For grant information to be used, it’s key that it is is openly available and disseminated as widely as possible. That work starts with funders registering their grants, and continues with us. Now that we’ve completed the REST API’s Elasticsearch migration, we’re happy to announce that all our grant information is now available via our REST API.

Here’s a snippet of the kind of metadata you can see related to the grants registered with us. This is information related to grant record https://doi.org/10.35802/218300, found using this request (https://api.crossref.org/works/10.35802/218300) which you can use to see the full metadata record:

"publisher": "Wellcome",
"award": "107769",
"DOI": "10.35802/107769",
"type": "grant",
"created": {
"date-parts": [
[
2019,
9,
25
]
],
"date-time": "2019-09-25T07:17:20Z",
"timestamp": 1569395840000
},
"source": "Crossref",
"prefix": "10.35802",
"member": "13928",
"project": [
{
"project-title": [
{
"title": "Initiative to Develop African Research Leaders (IDeAL)"
}
],
"project-description": [
{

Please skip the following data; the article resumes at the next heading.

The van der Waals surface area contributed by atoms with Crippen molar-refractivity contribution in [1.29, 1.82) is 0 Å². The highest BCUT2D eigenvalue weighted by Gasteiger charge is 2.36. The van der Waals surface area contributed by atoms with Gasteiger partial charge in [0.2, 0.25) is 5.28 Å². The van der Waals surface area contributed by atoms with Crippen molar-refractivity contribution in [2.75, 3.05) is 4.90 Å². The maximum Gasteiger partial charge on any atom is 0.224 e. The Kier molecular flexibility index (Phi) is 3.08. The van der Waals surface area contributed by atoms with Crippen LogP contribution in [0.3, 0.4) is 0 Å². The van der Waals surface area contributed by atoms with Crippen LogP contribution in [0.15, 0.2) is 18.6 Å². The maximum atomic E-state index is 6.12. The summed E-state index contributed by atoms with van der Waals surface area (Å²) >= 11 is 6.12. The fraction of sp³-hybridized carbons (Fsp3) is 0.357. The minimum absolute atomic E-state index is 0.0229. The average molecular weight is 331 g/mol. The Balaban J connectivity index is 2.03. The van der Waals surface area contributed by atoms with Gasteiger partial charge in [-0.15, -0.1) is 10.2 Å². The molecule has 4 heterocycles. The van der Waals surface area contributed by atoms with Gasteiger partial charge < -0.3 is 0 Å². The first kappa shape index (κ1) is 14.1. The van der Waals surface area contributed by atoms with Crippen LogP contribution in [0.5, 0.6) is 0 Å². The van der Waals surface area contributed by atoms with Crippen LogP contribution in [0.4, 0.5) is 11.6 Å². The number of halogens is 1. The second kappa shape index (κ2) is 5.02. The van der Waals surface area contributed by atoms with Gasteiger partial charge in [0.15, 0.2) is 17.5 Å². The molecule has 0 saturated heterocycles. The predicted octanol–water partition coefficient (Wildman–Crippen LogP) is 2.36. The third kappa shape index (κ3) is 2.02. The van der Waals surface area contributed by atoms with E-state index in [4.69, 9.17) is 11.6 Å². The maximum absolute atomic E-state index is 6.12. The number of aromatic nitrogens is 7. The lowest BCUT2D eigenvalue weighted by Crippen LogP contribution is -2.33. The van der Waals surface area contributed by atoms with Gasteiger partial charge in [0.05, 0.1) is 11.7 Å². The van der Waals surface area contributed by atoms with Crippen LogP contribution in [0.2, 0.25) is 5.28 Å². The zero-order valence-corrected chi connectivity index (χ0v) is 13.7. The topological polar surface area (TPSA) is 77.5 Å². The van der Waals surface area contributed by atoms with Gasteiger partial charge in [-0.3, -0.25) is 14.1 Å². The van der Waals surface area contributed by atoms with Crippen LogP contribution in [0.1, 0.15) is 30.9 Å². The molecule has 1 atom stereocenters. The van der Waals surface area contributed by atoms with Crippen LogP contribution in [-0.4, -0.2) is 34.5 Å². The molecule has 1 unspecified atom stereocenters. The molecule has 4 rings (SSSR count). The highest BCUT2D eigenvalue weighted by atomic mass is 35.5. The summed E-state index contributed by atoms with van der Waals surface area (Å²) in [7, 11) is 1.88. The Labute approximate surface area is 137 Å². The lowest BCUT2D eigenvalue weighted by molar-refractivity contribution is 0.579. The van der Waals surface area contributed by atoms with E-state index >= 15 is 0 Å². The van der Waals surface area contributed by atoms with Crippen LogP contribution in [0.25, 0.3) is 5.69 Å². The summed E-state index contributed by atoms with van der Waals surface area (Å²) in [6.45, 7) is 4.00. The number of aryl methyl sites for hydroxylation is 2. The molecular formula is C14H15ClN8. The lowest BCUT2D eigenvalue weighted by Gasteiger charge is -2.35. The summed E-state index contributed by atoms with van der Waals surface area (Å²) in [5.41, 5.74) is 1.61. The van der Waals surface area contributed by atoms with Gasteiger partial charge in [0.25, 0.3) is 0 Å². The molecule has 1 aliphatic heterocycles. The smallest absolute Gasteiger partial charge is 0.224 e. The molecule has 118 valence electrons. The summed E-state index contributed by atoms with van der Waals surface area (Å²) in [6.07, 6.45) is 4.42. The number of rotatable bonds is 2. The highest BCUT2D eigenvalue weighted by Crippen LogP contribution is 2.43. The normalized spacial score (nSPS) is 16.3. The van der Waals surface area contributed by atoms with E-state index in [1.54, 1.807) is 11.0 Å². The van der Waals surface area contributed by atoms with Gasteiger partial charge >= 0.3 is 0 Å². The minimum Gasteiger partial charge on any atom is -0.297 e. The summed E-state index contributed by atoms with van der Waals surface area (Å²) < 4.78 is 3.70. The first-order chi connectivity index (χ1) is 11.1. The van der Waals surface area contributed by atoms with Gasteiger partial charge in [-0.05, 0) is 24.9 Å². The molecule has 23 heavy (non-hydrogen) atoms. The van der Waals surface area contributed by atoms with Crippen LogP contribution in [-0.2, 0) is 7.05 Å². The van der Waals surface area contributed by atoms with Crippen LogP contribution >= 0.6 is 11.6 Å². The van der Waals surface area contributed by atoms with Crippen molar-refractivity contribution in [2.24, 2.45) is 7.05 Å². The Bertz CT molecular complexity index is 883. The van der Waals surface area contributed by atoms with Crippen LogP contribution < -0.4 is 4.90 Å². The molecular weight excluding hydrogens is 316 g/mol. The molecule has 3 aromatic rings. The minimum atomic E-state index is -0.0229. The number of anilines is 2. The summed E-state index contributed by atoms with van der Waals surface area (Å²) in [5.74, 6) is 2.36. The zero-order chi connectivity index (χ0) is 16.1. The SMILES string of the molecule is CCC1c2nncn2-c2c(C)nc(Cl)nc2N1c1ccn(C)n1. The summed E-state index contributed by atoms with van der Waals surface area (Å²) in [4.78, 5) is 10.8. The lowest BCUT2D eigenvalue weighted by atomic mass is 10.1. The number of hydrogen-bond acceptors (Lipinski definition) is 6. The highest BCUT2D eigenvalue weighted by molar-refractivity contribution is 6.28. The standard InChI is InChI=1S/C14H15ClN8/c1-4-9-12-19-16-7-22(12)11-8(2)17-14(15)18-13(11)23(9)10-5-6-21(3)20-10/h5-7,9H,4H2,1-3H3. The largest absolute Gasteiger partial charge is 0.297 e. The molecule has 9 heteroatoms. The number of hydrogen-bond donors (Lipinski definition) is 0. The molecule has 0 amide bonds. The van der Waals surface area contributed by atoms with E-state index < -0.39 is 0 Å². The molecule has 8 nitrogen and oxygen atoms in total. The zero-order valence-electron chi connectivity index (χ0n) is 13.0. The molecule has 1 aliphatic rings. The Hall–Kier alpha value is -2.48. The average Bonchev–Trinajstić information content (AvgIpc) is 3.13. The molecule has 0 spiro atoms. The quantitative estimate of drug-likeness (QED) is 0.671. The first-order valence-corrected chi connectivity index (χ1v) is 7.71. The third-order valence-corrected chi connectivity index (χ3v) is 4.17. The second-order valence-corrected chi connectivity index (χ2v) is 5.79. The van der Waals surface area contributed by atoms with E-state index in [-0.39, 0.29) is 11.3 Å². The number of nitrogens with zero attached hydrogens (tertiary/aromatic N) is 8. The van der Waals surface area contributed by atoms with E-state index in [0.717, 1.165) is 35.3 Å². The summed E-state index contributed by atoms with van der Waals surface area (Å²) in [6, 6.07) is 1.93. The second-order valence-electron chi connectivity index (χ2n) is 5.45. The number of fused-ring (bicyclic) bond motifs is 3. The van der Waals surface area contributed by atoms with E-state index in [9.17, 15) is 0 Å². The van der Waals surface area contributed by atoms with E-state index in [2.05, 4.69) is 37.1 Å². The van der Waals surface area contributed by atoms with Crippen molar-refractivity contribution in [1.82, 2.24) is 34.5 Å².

"description": "Research is key in tackling the heath challenges that Africa faces. In KWTRP we have been committed to building sustainable capacity alongside an active and diverse research programme covering social science, health services research, epidemiology, laboratory science including molecular biology and bioinformatics. Our strategy has been successful in delivering high quality PhD training, leveraging individual funding and programme funding in order to place students in productive groups and provide high quality supervision and mentorship. Here we plan to consolidate and build on these outputs to address long-term sustainability. We will emphasise the full career path needed to generate research leaders. KWTRP aims to address capacity building for research through an initiative that employs a progressive and long term outlook in the development of local research leadership. The overall aim of the \"Initiative to Develop African Research Leaders\" (IDeAL) is to build a critical mass of African researchers who are technically proficient as scientists and well-equipped to independently lead science at international level, able to engage with funders, policy makers and governments, and to act as supervisors and mentors for the next generation of researchers.",